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Consensus maker

Relationship breakdown can be a traumatic experience whenever it happens. In the current economic climate, when resources are already under strain, conflict over the division of the assets or the arrangements for any children through adversarial court proceedings only makes life more difficult.

As a result, clients are increasingly opting for a new alternative to litigation, which can be used to resolve all issues flowing from separation in a holistic way.

Collaborative law is a process whereby a couple and their lawyers (who are specially trained in collaborative law) engage in a series of open and constructive discussions to find fair and practical outcomes for the benefit of the family.

Why collaborative law?

Collaborative law is a dignified and sensible way of resolving issues when relationships break down. It focuses on achieving realistic and lasting solutions for the families involved.

The process encourages mutual respect and avoids confrontation. It is geared to finding agreements that fit both parties and is led very much by them and what they want to achieve rather than the deployment of lawyers’ tactics and negotiation skills.

The parties and their lawyers enter into a binding commitment to resolve all matters without involving the courts.

It involves a series of meetings where everyone – the couple and their lawyers – are present. During the course of those meetings, the lawyers will help to ensure that all relevant information is on the table, to advise when necessary, and to manage the process of moving their clients towards agreements that are workable, fair and acceptable to both parties.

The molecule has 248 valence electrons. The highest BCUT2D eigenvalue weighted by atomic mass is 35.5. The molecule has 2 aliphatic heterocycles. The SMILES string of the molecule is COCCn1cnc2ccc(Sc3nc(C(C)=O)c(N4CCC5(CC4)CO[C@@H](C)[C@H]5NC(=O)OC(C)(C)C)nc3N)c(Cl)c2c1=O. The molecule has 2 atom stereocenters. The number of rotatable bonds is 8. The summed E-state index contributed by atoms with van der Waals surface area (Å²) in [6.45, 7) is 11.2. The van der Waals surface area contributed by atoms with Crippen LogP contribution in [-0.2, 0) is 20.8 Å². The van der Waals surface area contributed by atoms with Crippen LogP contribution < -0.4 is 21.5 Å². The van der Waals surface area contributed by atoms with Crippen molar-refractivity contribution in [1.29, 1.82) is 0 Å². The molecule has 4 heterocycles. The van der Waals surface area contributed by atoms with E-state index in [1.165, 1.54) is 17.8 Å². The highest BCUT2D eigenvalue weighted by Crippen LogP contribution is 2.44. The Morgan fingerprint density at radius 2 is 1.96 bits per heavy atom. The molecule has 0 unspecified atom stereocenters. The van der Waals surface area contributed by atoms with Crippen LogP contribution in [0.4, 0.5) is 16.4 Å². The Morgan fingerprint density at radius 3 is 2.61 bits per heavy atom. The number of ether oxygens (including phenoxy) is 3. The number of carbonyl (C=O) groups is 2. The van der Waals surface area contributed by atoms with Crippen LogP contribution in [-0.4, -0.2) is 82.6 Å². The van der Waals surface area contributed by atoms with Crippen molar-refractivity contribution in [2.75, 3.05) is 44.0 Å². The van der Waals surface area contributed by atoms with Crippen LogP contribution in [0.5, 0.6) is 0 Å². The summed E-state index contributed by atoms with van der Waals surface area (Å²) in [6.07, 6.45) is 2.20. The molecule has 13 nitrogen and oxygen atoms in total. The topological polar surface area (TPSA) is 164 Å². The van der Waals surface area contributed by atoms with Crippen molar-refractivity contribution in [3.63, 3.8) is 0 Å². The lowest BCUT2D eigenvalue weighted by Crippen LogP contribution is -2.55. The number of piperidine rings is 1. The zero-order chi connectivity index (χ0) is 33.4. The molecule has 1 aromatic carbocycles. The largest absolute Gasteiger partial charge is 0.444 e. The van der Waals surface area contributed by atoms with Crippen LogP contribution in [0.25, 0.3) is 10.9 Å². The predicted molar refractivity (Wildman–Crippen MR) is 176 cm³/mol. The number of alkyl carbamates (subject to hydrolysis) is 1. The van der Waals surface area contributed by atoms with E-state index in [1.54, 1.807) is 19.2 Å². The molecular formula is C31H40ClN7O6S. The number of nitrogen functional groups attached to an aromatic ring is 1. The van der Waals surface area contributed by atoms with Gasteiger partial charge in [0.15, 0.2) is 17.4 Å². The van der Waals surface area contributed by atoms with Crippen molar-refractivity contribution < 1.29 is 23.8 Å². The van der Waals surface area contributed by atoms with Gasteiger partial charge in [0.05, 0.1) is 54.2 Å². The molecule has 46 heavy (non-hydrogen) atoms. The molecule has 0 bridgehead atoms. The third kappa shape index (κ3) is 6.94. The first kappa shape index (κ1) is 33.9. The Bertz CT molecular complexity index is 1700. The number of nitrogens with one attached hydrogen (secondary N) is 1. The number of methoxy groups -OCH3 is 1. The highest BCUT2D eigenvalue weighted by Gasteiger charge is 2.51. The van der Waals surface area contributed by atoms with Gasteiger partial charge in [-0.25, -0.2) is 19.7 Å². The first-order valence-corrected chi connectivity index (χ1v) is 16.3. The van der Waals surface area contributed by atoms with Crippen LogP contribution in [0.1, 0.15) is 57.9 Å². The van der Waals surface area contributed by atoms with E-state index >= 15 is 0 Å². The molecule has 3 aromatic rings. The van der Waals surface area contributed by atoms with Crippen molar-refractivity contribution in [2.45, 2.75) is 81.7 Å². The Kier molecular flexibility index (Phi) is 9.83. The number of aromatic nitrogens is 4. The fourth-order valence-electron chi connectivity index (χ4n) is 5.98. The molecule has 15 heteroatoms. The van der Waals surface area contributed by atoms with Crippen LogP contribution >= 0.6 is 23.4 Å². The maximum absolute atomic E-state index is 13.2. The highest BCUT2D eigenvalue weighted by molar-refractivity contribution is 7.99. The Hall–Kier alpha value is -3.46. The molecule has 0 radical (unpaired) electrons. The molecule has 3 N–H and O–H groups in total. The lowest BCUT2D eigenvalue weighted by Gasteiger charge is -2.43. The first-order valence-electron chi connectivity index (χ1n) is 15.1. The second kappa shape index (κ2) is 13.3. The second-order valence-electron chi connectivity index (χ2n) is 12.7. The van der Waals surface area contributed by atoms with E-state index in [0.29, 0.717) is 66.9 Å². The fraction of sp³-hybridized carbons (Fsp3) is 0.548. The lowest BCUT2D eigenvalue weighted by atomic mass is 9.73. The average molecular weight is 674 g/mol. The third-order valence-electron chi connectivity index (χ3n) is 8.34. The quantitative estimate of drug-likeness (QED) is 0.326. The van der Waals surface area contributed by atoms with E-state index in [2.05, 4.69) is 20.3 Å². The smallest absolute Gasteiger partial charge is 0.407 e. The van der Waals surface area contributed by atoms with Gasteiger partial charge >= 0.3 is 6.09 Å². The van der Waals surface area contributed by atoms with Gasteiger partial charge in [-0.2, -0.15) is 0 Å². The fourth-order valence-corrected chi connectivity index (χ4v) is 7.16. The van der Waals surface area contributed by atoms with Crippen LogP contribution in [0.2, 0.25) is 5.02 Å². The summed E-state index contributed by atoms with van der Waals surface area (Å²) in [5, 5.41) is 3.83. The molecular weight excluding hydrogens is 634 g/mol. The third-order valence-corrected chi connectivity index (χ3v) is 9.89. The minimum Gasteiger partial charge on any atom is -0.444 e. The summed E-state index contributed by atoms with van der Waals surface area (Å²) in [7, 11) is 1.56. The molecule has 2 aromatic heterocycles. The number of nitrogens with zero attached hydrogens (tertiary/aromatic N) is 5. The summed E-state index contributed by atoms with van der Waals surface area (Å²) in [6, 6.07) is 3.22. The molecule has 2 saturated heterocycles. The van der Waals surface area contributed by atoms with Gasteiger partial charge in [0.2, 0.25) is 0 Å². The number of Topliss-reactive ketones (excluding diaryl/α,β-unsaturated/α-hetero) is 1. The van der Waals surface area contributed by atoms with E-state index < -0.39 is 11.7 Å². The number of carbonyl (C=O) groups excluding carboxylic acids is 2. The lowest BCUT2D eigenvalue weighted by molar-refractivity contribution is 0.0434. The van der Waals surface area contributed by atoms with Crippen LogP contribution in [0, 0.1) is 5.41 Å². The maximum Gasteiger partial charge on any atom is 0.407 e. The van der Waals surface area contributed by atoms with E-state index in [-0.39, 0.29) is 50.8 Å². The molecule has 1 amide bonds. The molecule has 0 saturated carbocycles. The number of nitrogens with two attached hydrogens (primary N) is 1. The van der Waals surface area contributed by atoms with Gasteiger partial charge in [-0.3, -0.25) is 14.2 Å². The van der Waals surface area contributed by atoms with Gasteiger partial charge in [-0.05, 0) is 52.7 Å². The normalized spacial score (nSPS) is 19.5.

The rationale is that a couple are more likely to adhere to solutions that they have reached through discussion and consensus rather than ones imposed upon them after a lengthy and acrimonious battle through the courts.

They are also far more likely to be able to have a civilised relationship in future, which is especially important if they have children.

Collaborative law can also be a most effective way for a couple to deal with the often difficult and sensitive issues regarding the terms to be put into a pre-marital agreement.

How does it work?

Each party has an initial interview with a collaboratively trained solicitor to identify the objectives that are most important rather than considering strict legal rights and obligations.

This discussion will inform the anchor statement, which represents what each party is trying to achieve through the process of collaborative law, and is a useful reminder of fundamentally important issues if discussions become tense in meetings as the process progresses.

Assuming that both parties want to adopt the collaborative process, then a series of four-way meetings are scheduled between the parties and their solicitors. Between meetings, the solicitors will either meet or speak by telephone to discuss any particular issues that have been raised by their client.

The hallmark of the collaborative process is openness. It is not part of the process to ambush the other party by keeping information back, which would almost inevitably derail the process.